Breast cancer hasn’t stopped for COVID-19. And neither should our efforts to keep track of our breast health through screening.
Early diagnosis is one of the best tools we have to achieve good outcomes for breast cancer patients.
— Kathleen Bell, manager of the CIBC Breast Assessment Centre (BAC) at the Juravinski Cancer Centre
Bell said that from mid-March until the end of June, Ontario Health – Cancer Care Ontario (OH-CCO) advised that the province’s cancer screening programs would be deferred to help decompress the health system and prepare for a potential increased demand on hospital resources. The resumption of organized cancer screening now requires catching up on past-due screening procedures.
That affected those who had received letters from OH-CCO for preventive mammography screening every two years, as well as former breast cancer patients who are generally screened every year. Bell said, however, that the centre continued to provide diagnostic services to those with symptoms, as well as testing and imaging required before surgery.
The Hamilton Spectator recently reported that about 5,000 more people skipped scheduled tests and procedures at Hamilton Health Sciences facilities between April 1 and August 31, compared to the same period last year. That raises concerns that postponed diagnostic testing and care could overwhelm the local health care system.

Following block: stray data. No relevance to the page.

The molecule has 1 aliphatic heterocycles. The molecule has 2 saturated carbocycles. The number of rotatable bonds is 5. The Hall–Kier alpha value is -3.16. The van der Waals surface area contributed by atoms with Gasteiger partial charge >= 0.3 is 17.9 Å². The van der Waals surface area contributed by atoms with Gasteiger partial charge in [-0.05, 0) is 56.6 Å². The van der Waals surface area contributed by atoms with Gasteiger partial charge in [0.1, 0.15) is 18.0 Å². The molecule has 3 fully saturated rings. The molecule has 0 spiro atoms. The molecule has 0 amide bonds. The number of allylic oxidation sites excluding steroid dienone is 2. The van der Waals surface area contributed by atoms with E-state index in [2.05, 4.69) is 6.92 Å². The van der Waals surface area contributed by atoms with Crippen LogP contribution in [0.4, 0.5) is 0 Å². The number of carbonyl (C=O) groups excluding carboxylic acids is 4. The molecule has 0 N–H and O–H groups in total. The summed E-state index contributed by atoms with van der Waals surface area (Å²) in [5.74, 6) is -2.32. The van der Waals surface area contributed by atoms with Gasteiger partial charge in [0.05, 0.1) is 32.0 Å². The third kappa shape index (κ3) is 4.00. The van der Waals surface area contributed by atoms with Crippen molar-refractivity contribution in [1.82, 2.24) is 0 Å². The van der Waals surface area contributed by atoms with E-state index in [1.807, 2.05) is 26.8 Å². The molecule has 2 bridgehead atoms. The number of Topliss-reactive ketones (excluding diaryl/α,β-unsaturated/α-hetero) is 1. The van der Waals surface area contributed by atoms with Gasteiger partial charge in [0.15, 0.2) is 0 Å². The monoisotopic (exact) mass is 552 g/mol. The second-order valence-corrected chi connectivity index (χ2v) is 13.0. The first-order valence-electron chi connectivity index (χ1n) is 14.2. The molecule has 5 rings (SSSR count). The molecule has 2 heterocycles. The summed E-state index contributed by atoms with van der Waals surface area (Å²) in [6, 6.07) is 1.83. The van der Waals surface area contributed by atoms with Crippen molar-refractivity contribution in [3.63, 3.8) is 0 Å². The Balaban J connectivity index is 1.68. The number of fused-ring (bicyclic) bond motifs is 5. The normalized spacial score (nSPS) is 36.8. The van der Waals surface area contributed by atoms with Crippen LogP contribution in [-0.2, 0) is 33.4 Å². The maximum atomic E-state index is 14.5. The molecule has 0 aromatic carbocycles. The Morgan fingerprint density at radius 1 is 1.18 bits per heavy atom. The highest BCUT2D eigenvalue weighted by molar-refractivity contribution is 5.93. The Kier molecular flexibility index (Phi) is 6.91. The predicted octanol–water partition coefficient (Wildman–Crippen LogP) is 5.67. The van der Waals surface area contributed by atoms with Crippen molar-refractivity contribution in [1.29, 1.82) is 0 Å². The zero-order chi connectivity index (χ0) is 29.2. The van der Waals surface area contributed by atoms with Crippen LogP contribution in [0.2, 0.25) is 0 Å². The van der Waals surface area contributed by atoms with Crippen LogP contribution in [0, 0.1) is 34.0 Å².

Since July, though, the BAC has been ramping back up, with a gradual return to 100 per cent capacity.
“We spent that time making sure it is safe for you to come back,” Bell said. “The pause was useful for us to understand the impact of COVID and how to best keep people safe.”
She says there have been no-shows and cancellations, and that she has heard some hesitancy in coming back. More often, though, people simply may not book an appointment.
Bell points out the BAC has a separate entrance, with no walk-through to the hospital and cancer centre. Everyone who enters must wear a face mask and staff has increased hand-washing, reduced the number of people in waiting rooms, stopped requiring patients to use the change rooms and change into gowns. The centre is also open on Saturdays, to allow for fewer patients each day and more cleaning time between patients.
The BAC sees between 15,000 and 17,000 individual patients annually for tests including mammography, breast ultrasound and breast biopsies. Screening mammograms usually account for more than 11,000 of those tests in a normal year.
Individuals who wish to schedule a screening mammogram through the Ontario Breast Screening Program (OBSP) can contact the BAC directly at 905-389-0101 to schedule an appointment. In particular, the BAC encourages women to call if they are over age 50 and have never had a mammogram, if they have been told to come back every year for screening or if they are otherwise overdue for their mammogram.